Ice climbing is the sport of ascending frozen waterfalls or other ice formations using specially designed ice climbing tools, including ice axes and crampons. Discover where and how to take a safe beginner ice climbing course. Learn about the ice climbing equipment you’ll use during the lesson. Find out locations of annual ice climbing festivals where you can learn more.
Take an Ice Climbing Lesson
The safest way to learn how to ice climb is to sign up for a beginner ice climbing course with an American Mountain Guides Association (AMGA) “certified alpine guide.” The AMGA provides certification for climbing instructors in a variety of disciplines. AMGA certification provides extra assurance for the consumer that his or her guide is qualified to teach the climbing discipline in question.
In the United States, climbing guides teach beginner ice climbing lessons in the Pacific Northwest, Colorado, Utah, New England, Wyoming, and New York, among other locales. The cost of a one-day introductory ice climbing class generally runs from $95 to $350 per day, depending on the group size and location of the ice climbing course. The AMGA makes it easy to find a certified alpine guide by listing such services and individuals on its website.
Ice Climbing Equipment
Most ice climbers choose to use safety gear when ice climbing to mitigate the potential of injury or death in the event of a fall. Some standard ice climbing gear is similar to or the same as standard rock climbing gear, including a climbing rope, climbing harness, and belay device, as well as carabiners and slings. Warm, intelligently layered clothing, including gloves, are additional essential components of the ice climber’s outfit.
Ice climbing equipment also includes specialized gear, including boots, crampons, ice screws, and ice axes. Ice climbing boots keep the climber’s feet warm and supported, while crampons allow the ice climber to kick footholds into the ice or stand on those already present. Ice axes provide similar holds for the hands. Ice screws provide points of protection for the ice climber to clip the climbing rope into, protecting themselves in the event of a fall.
Another key piece of ice climbing equipment is a climbing helmet. In certain rock climbing disciplines, notably sport climbing and bouldering, a climbing helmet (for better or for worse) is not considered an essential piece of safety equipment by the majority of participants. However, due to the unstable nature of the terrain, a climbing helmet is an absolute necessity for ice climbing safely.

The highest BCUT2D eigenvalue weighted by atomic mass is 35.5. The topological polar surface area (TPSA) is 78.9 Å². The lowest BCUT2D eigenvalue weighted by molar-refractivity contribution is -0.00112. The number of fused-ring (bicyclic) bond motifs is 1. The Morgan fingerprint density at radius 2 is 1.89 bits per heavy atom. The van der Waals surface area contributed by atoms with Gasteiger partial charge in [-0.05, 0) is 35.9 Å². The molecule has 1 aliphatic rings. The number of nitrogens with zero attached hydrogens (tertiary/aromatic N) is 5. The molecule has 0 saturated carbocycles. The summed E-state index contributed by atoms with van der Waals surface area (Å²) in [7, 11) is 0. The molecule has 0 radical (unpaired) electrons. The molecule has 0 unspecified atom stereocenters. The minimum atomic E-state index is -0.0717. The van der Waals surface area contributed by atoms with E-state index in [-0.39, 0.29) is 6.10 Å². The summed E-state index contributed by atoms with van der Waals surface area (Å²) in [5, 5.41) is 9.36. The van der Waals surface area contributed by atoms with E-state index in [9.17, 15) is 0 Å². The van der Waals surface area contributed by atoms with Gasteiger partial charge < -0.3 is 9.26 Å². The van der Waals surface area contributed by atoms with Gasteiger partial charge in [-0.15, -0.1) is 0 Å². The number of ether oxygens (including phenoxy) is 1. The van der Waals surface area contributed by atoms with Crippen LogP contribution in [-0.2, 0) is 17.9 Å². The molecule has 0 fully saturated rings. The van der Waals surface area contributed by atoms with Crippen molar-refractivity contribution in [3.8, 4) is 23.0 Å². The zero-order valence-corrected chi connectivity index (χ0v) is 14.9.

Ice Climbing Festivals
Another way to learn how to ice climb or to just learn more about ice climbing in general is to attend an ice climbing festival. Here, you’ll meet other ice climbing aficionados, see slideshows on ice climbing, and in most cases, be able to sign up for ice climbing clinics, which often including beginner ice climbing lessons. Some annual ice climbing festivals in the United States include the following:
- Ouray Ice Festival, which takes place at the start of January in Ouray, Colorado. This family-friendly gathering includes a huge competition, plus an array of ice climbing courses for novice to advanced-level ice climbers, along with slideshows and other related events.
- Mount Washington Valley Ice Festival, which takes place in the beginning of February in New Hampshire. Novice ice climbing courses are offered, along with more advanced courses for all levels of ice climbers taught by skilled professionals.
- Southfork Ice Water Fall Ice Festival, which takes place over President’s Day weekend every February in Cody, Wyoming. This event includes slideshows, competitions, gear demos, how-to seminars with pro climbers, and more.
See a Whole New Side of Winter by Ice Climbing
Ice climbing involves scaling frozen waterfalls and ice formations with the use of specially designed equipment. The safest way to learn how to ice climb is to sign up for a beginner ice climbing course with an AMGA certified alpine guide. Ice climbing equipment (or “tools”) includes ice screws, axes, boots, and crampons, plus standard climbing safety gear, including a helmet. Attend an ice climbing festival to learn more about ice climbing.